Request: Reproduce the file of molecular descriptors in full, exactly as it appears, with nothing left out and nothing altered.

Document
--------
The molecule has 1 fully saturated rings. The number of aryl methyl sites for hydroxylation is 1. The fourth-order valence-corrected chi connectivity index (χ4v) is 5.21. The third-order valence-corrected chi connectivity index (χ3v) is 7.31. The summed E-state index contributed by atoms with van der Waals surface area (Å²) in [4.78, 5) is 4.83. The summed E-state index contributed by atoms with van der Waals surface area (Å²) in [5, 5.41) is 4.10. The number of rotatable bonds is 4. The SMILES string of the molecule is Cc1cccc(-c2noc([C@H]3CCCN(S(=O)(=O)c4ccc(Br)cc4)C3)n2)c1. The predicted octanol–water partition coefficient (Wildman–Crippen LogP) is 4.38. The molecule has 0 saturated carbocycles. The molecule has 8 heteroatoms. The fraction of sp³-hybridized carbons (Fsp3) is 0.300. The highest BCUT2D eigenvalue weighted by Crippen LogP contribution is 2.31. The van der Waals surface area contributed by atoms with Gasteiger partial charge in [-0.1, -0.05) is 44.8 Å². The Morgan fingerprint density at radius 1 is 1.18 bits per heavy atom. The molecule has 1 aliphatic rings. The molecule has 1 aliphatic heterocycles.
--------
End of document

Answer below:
The molecule has 1 fully saturated rings. The number of aryl methyl sites for hydroxylation is 1. The fourth-order valence-corrected chi connectivity index (χ4v) is 5.21. The third-order valence-corrected chi connectivity index (χ3v) is 7.31. The summed E-state index contributed by atoms with van der Waals surface area (Å²) in [4.78, 5) is 4.83. The summed E-state index contributed by atoms with van der Waals surface area (Å²) in [5, 5.41) is 4.10. The number of rotatable bonds is 4. The SMILES string of the molecule is Cc1cccc(-c2noc([C@H]3CCCN(S(=O)(=O)c4ccc(Br)cc4)C3)n2)c1. The predicted octanol–water partition coefficient (Wildman–Crippen LogP) is 4.38. The molecule has 0 saturated carbocycles. The molecule has 8 heteroatoms. The fraction of sp³-hybridized carbons (Fsp3) is 0.300. The highest BCUT2D eigenvalue weighted by Crippen LogP contribution is 2.31. The van der Waals surface area contributed by atoms with Gasteiger partial charge in [-0.1, -0.05) is 44.8 Å². The Morgan fingerprint density at radius 1 is 1.18 bits per heavy atom. The molecule has 1 aliphatic rings. The molecule has 1 aliphatic heterocycles.